[from The Student’s Art Magazine, June-July 1919]
To begin with, if an animated cartoonist had any sense, he wouldn’t be an animated cartoonist. The art of animated cartoons is just a new form of manual labor which requires no sense, but untiring patience.
I have been asked a hundred times, “How is it done?”
The process involved is so complicated that it is difficult to explain intelligently because of the great number of parts to a “subject”; by this I mean the drawings, celluloid, tones, cut-outs, etc., and their relation to one another in order to complete a certain scene.
It must be borne in mind that film passes through the projector (of your pet theater) at one foot a second and that the cartoons you see on the end of a Pathé News run in length from fifty to one hundred and fifty feet. This means that if you should see a cartoon of one hundred and twenty-five feet it would be before your eyes just two minutes and five seconds; or in other words, you would have seen two thousand individual pictures, as there are sixteen pictures to every foot of film.
Now the fun begins. I have from two days to one week to draw that film if the editor wants that particular cartoon for a certain issue. This means that I have to “get over” an idea as elaborate as possible, as instructive or as funny as possible with as little technical work as possible, as the amount of tracing and camera work consumes all kinds of time. I have reached a point by experience that if I figure a cartoon to be finished under the camera by five o’clock, I am safe by just adding three more hours for luck.
For instance, a week ago I made a cartoon on “Prohibition,” in which I showed a street scene at night, and as you would look a block down the street you would see a man come around the corner, rush to the front of a saloon on which there was a sign, “Closed.” He then rushed across the street to the next, to find the sign, “Closed.” He did this all the way down the street, pausing and jumping before a half-dozen saloons, until he got to the foot of the street, or the foot of the screen, after which he went through several fool stunts before taking to the “water” that awaited him. I roughly figured I would have to make about one hundred and sixty drawings of the man as he came down the street, but before I had him up to the water faucet I had made about four hundred and fifteen drawings. The same thing happened in a “Zeppelin Raid” cartoon made recently. I had figured the aeroplane to catch up with the Zeppelin and bomb it from the top in about three hundred and fifty drawings, but before I was finished I had something like five hundred. So you see it’s no use making any engagements while in this business, as you might as well be serving a sentence in Joliet. I think that if an animated cartoonist had any time to himself he would go to pieces.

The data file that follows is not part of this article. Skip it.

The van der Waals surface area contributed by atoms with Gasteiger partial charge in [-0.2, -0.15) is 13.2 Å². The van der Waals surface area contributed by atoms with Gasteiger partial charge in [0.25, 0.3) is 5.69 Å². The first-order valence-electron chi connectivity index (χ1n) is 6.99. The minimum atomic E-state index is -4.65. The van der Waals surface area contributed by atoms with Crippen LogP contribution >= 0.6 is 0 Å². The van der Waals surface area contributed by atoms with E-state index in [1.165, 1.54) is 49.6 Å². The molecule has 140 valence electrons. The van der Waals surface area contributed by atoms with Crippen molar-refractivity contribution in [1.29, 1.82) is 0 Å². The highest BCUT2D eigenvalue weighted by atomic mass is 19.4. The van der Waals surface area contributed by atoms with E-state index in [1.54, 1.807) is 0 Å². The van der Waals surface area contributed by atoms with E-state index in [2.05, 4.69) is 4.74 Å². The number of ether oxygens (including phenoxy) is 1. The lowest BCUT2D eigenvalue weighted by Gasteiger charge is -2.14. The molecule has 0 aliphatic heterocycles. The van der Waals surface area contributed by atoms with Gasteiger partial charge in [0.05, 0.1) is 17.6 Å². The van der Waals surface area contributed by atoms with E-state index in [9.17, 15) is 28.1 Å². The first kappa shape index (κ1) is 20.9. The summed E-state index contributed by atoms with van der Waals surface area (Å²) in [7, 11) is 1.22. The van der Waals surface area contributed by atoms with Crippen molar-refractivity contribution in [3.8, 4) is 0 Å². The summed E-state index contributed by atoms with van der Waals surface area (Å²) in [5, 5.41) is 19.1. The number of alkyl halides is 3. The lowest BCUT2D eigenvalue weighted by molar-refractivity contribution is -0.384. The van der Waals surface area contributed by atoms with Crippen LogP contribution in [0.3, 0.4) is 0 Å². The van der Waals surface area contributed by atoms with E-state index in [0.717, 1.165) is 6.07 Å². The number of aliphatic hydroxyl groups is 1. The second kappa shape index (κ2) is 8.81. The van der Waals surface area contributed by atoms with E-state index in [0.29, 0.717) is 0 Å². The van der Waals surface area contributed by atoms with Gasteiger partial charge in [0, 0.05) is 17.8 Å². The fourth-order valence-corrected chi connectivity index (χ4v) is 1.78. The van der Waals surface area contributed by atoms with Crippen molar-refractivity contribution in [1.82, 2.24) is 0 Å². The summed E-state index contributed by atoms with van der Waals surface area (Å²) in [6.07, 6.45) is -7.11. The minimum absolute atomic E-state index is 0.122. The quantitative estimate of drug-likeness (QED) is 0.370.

Cartoons like the “Katzenjammer Kids,” “Happy Hooligan,” “Mutt and Jeff,” etc., that run five hundred feet, require a staff of from fifteen to thirty people, men and women, to produce this amount of animated cartoon a week, with salaries ranging from ten to three
hundred dollars per week, so you can readily get some idea of the time and expense involved. Cartoons such as these contain from two thousand to three thousand drawings, and it takes two photographers one solid week working into the nights under pressure to photograph these drawings.
Since Winsor McCay invented the business and produced “Gertie,” which took him nearly three years, many short-cuts and inventions have been developed which save time, but I can truly say that there has never been a cartoon that could touch Winsor’s “Lusitania Disaster” for animation.
The most rapid animator in the game is Frank Moser. Moser literally shakes them out of a hat. I have seen Moser take a scenario of “Happy Hooligan” and in thirty days hand you a pile of between two and three thousand drawings that you couldn’t jump over and live through it. Yes, and catch the 5:15 for Hastings “nine times running.”